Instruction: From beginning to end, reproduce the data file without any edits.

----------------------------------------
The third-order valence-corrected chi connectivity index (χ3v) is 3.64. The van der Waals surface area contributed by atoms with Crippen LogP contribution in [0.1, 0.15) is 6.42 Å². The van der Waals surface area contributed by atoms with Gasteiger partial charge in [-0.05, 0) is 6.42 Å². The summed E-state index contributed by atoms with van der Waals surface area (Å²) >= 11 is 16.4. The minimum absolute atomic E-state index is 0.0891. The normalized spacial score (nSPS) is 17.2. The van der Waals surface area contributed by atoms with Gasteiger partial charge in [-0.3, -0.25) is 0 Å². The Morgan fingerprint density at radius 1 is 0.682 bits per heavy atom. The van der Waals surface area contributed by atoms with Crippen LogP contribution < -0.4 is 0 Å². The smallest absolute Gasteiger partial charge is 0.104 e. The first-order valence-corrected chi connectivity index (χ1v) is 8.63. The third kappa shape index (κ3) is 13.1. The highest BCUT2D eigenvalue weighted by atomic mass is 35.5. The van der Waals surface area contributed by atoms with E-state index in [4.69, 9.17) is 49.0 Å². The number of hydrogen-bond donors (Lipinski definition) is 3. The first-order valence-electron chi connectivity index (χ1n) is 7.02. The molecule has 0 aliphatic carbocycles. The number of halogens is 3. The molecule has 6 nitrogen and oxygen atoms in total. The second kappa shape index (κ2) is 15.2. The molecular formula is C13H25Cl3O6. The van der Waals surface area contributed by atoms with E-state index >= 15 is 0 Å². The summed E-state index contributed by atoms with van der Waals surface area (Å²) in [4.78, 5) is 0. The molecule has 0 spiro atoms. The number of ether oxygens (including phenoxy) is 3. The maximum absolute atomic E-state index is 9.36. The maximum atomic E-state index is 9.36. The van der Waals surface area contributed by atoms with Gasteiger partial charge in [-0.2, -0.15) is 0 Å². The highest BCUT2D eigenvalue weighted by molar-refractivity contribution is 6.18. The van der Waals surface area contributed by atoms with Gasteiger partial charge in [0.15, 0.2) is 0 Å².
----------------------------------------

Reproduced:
The third-order valence-corrected chi connectivity index (χ3v) is 3.64. The van der Waals surface area contributed by atoms with Crippen LogP contribution in [0.1, 0.15) is 6.42 Å². The van der Waals surface area contributed by atoms with Gasteiger partial charge in [-0.05, 0) is 6.42 Å². The summed E-state index contributed by atoms with van der Waals surface area (Å²) >= 11 is 16.4. The minimum absolute atomic E-state index is 0.0891. The normalized spacial score (nSPS) is 17.2. The van der Waals surface area contributed by atoms with Gasteiger partial charge in [-0.3, -0.25) is 0 Å². The Morgan fingerprint density at radius 1 is 0.682 bits per heavy atom. The van der Waals surface area contributed by atoms with Crippen LogP contribution < -0.4 is 0 Å². The smallest absolute Gasteiger partial charge is 0.104 e. The first-order valence-corrected chi connectivity index (χ1v) is 8.63. The third kappa shape index (κ3) is 13.1. The highest BCUT2D eigenvalue weighted by atomic mass is 35.5. The van der Waals surface area contributed by atoms with E-state index in [4.69, 9.17) is 49.0 Å². The number of hydrogen-bond donors (Lipinski definition) is 3. The first-order valence-electron chi connectivity index (χ1n) is 7.02. The molecule has 0 aliphatic carbocycles. The number of halogens is 3. The molecule has 6 nitrogen and oxygen atoms in total. The second kappa shape index (κ2) is 15.2. The molecular formula is C13H25Cl3O6. The van der Waals surface area contributed by atoms with E-state index >= 15 is 0 Å². The summed E-state index contributed by atoms with van der Waals surface area (Å²) in [4.78, 5) is 0. The molecule has 0 spiro atoms. The number of ether oxygens (including phenoxy) is 3. The maximum absolute atomic E-state index is 9.36. The maximum atomic E-state index is 9.36. The van der Waals surface area contributed by atoms with Gasteiger partial charge in [-0.2, -0.15) is 0 Å². The highest BCUT2D eigenvalue weighted by molar-refractivity contribution is 6.18. The van der Waals surface area contributed by atoms with Gasteiger partial charge in [0.15, 0.2) is 0 Å².